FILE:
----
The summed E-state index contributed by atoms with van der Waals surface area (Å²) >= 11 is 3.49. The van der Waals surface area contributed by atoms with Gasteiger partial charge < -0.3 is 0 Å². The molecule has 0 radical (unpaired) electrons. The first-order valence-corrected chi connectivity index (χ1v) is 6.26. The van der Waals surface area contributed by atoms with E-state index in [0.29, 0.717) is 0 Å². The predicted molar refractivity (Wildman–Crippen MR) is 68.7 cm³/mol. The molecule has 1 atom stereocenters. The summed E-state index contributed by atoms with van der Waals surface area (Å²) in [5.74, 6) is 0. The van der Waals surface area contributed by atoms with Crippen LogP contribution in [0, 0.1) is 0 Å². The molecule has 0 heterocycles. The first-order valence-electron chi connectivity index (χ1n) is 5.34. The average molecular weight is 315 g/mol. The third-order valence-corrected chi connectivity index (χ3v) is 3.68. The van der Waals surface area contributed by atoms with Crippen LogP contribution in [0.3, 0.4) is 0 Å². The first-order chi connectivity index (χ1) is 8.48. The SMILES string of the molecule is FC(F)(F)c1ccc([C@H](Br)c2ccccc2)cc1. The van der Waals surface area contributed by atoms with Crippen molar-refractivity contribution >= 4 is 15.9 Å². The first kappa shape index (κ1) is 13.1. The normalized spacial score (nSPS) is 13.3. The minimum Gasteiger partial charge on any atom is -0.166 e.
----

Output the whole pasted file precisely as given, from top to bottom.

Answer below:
The summed E-state index contributed by atoms with van der Waals surface area (Å²) >= 11 is 3.49. The van der Waals surface area contributed by atoms with Gasteiger partial charge < -0.3 is 0 Å². The molecule has 0 radical (unpaired) electrons. The first-order valence-corrected chi connectivity index (χ1v) is 6.26. The van der Waals surface area contributed by atoms with E-state index in [0.29, 0.717) is 0 Å². The predicted molar refractivity (Wildman–Crippen MR) is 68.7 cm³/mol. The molecule has 1 atom stereocenters. The summed E-state index contributed by atoms with van der Waals surface area (Å²) in [5.74, 6) is 0. The van der Waals surface area contributed by atoms with Crippen LogP contribution in [0, 0.1) is 0 Å². The molecule has 0 heterocycles. The first-order valence-electron chi connectivity index (χ1n) is 5.34. The average molecular weight is 315 g/mol. The third-order valence-corrected chi connectivity index (χ3v) is 3.68. The van der Waals surface area contributed by atoms with Crippen LogP contribution in [0.3, 0.4) is 0 Å². The first-order chi connectivity index (χ1) is 8.48. The SMILES string of the molecule is FC(F)(F)c1ccc([C@H](Br)c2ccccc2)cc1. The van der Waals surface area contributed by atoms with Crippen molar-refractivity contribution >= 4 is 15.9 Å². The first kappa shape index (κ1) is 13.1. The normalized spacial score (nSPS) is 13.3. The minimum Gasteiger partial charge on any atom is -0.166 e.